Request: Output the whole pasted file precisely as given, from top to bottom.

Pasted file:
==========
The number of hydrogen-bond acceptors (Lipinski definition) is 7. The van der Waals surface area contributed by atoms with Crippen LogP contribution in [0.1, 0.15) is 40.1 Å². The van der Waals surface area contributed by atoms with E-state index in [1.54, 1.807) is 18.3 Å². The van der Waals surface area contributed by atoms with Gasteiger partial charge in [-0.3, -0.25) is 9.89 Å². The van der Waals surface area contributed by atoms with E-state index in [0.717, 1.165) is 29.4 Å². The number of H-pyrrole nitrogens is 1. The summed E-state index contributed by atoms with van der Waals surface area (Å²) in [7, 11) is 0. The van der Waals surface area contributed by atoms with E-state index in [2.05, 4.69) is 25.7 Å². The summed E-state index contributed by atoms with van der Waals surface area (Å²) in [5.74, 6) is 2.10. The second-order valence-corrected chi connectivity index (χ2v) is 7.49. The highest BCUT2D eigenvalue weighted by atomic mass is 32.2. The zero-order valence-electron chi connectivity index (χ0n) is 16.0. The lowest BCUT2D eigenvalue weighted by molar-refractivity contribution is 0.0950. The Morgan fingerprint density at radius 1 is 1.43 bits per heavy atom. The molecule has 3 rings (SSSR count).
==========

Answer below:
The number of hydrogen-bond acceptors (Lipinski definition) is 7. The van der Waals surface area contributed by atoms with Crippen LogP contribution in [0.1, 0.15) is 40.1 Å². The van der Waals surface area contributed by atoms with E-state index in [1.54, 1.807) is 18.3 Å². The van der Waals surface area contributed by atoms with Gasteiger partial charge in [-0.3, -0.25) is 9.89 Å². The van der Waals surface area contributed by atoms with E-state index in [0.717, 1.165) is 29.4 Å². The number of H-pyrrole nitrogens is 1. The summed E-state index contributed by atoms with van der Waals surface area (Å²) in [7, 11) is 0. The van der Waals surface area contributed by atoms with E-state index in [2.05, 4.69) is 25.7 Å². The summed E-state index contributed by atoms with van der Waals surface area (Å²) in [5.74, 6) is 2.10. The second-order valence-corrected chi connectivity index (χ2v) is 7.49. The highest BCUT2D eigenvalue weighted by atomic mass is 32.2. The zero-order valence-electron chi connectivity index (χ0n) is 16.0. The lowest BCUT2D eigenvalue weighted by molar-refractivity contribution is 0.0950. The Morgan fingerprint density at radius 1 is 1.43 bits per heavy atom. The molecule has 3 rings (SSSR count).